Capital Gains: Only 50% of the capital gains are liable to tax. Capital gains are computed by deducting the costs incurred in selling and purchasing the property, capital expenditures, and such costs as additions and improvements in the property.

Inheritance: There is no inheritance or estate tax in Canada.

Residents: Canadian residents are subject to Canadian income tax on their worldwide income. Income is taxed at the federal level and at the provincial level.

Read Taxes and Costs  »



BUYING GUIDE
Last Updated: Jan 19, 2017



Total costs and taxes for buying properties amount to around 4.7% to 11% of the value of the property. Transfer Tax differs in each province, ranging from 0.5% to 2%. Typically, real estate agent's commission is 7% on the first CAD100,000(US$88,495) of the sale price and 3% on the remainder, plus 6% Goods and Services Tax (GST). Total roundtrip costs are higher for new and renovated houses because of the additional 6% GST.

Read Buying Guide  »



LANDLORD AND TENANT
Last Updated: Feb 06, 2008



Canadian tenancy institutions are pro-tenant.

Rent: The initial rent can be freely negotiated in all provinces, except in some provinces like Quebec, where initially negotiated rents can be appealed if they are higher than a rent charged by the same landlord for the same apartment within the previous 12 months.

Tenant Security: The contract cannot be terminated by the landlord within the duration of the fixed-term lease (usually one year), except for cause (e.g., tenant's non-payment of rent, tenant conducting illegal activity, and so on).

Subleasing needs a written permission from the landlord but this permission may not be unreasonably withheld. However, the landlord can insist on screening the prospective new tenants and may reject them on the basis of financial risk.

Read Landlord and Tenant  »



ECONOMIC GROWTH
Last Updated: Apr 02, 2017


Budget deficit swells on stimulus spending

Canada gdp inflationCanada’s economy expanded by 1.4% in 2016, after growth of 0.9% in 2015, 2.5% in 2014, 2.2% in 2013, 1.7% in 2012, and 3.1% in both 2010 and 2011, according to Statistics Canada.

The economy is expected to grow by 2.4% this year and by another 2.2% in 2018, according to the Organisation for Economic Co-operation and Development (OECD).

The government has increased spending on infrastructure, cut some taxes, and increased child benefits, among others.

The downside is that budget deficit is now swelling, without any dramatic rise in economic growth. During the first eight months of the 2016-17 fiscal year, the government ran a deficit of CA$12.7 billion (US$9.5 billion), in contrast with a CA$1 billion (US$750 million) surplus recorded over the same period last year.

The deficit is expected to increase further by 24% y-o-y to CA$28.5 billion (US$21.3 billion) in the 2017-18 fiscal year.

The federal government debt is expected to increase to CA$665.5 billion (US$496.7 billion), which is equivalent to 31.6% of GDP this year – still a relatively low level compared to other developed countries.

The country’s annual inflation rate stood at 2.0% in February 2017. This was slightly down from 2.1% the previous month but up from 1.4% in a year earlier.

In February 2017 unemployment fell to 6.6%, its lowest level in more than two years, according to Statistics Canada. British Columbia had the lowest jobless rate of 5.1%, followed by Manitoba (5.8%), Saskatchewan (6%), and Ontario (6.2%). Newfoundland and Labrador had the highest jobless rates, at 14.2%.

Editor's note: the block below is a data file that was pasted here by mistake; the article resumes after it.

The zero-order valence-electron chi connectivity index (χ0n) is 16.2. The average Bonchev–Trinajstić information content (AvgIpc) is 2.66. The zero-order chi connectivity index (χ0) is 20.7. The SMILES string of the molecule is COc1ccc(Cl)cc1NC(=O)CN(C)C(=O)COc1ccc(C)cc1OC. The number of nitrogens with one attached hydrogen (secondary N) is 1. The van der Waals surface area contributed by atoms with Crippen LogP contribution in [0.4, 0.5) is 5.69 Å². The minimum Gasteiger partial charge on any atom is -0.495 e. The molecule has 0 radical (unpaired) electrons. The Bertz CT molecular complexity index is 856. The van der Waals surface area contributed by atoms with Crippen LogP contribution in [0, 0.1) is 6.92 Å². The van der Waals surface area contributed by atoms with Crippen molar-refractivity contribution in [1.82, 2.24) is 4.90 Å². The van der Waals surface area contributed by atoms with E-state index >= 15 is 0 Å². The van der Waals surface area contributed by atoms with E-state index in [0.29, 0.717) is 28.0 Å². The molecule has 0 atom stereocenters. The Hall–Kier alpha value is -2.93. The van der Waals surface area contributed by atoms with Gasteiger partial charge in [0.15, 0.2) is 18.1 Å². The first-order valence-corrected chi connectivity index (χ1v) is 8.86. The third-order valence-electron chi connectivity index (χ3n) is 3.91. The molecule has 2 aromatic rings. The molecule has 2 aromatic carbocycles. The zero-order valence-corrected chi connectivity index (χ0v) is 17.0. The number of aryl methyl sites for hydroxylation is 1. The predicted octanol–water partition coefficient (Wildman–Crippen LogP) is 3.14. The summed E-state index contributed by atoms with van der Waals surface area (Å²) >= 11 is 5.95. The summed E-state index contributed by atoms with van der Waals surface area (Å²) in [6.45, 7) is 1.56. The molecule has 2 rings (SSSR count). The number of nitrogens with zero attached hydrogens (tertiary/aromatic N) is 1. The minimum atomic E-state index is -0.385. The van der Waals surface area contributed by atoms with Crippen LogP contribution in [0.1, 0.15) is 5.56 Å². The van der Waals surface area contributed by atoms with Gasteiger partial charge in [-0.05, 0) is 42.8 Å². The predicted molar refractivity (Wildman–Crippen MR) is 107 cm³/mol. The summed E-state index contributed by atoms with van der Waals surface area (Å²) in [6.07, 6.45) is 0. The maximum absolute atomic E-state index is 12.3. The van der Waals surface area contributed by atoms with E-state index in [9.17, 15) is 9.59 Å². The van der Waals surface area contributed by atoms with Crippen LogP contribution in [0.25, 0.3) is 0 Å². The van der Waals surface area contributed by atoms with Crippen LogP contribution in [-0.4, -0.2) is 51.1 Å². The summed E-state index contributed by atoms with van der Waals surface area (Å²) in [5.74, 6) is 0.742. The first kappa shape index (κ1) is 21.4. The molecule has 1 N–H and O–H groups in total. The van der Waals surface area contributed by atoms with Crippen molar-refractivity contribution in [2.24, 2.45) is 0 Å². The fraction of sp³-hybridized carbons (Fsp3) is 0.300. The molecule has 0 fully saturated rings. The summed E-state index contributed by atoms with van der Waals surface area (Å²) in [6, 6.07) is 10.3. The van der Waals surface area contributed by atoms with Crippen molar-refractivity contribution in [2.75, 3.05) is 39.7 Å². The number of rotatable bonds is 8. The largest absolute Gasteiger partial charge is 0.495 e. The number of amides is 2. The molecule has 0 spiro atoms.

In an effort to fill the gap left by retiring baby boomers, Canada liberalized its immigration regulations in 2015. As a result, Canada took in 321,000 immigrants in the 2015-16 fiscal year, the largest number since 1910, according to Statistics Canada.

Last year, Canada’s official population reached 36,286,425, the biggest annual increase since 1988.

“Canada is an aging country, so we are in need of new blood,” says Canadian Immigration Minister John McCallum. “Canadians aren’t having enough babies and so the labour force growth depends very much on the entrance of immigrants.”

The government plans to let in about 300,000 immigrants annually over the next two years.

“Growing Canada’s population through immigration boosts economic growth and softens the economic burden of a rapidly aging population and low birth rates in Canada,” according to a report by the Conference Board of Canada.

The immigrants are expected to reignite the economy - and boost the housing market further.







  • Strong rental market for immigrants
  • Low transaction costs
  • Strong and stable economy
  • No estate or inheritance tax
  • Low to moderate rental income tax
  • Pro-tenant rental laws
RESIDENTIAL PROPERTY FACTS
Price (sq.m): $9,409 For a 120 sq. m. property, usually an apartment.
Rental Yield: 3.98% For a 120 sq. m. property, usually an apartment.
Rent/month: $3,740 For a 120 sq. m. property.
Income Tax: 25.00% Assumptions: Owners are a non-resident couple drawing US$ / €1,500 per month in rent, with no other local income.
Roundtrip Cost: 8.05% The total cost of buying and then reselling an apartment. Includes:

* all transaction taxes and charges:
* lawyers' and notaries' fees
* agents' fees

Assumptions: The buyers are non-resident foreigners. The apartment cost US$250,00 / €250,000.
Cap Gains Tax: 25.00% Assumptions: The property was bought for US$250,000 / €250,000, and sold 10 years later, after a 100% appreciation.
Landlord and Tenant Law: Pro-Tenant Rating is based on a detailed study of each country’s law and practice.

News & Discussion
OCTOBER 2017
SEPTEMBER 2017
SEPTEMBER 2016
JULY 2016
JUNE 2016

More news & discussion »




Free Newsletter

Fortnightly updates from the global property arena directly to your inbox.


Email Address:





Connect to professional advice in Canada





PROPERTY RECOMMENDATIONS

 
Download free property reports from international research houses

Our Newsletter

 
Fortnightly updates from the global property arena directly to your inbox.

Manage subscriptions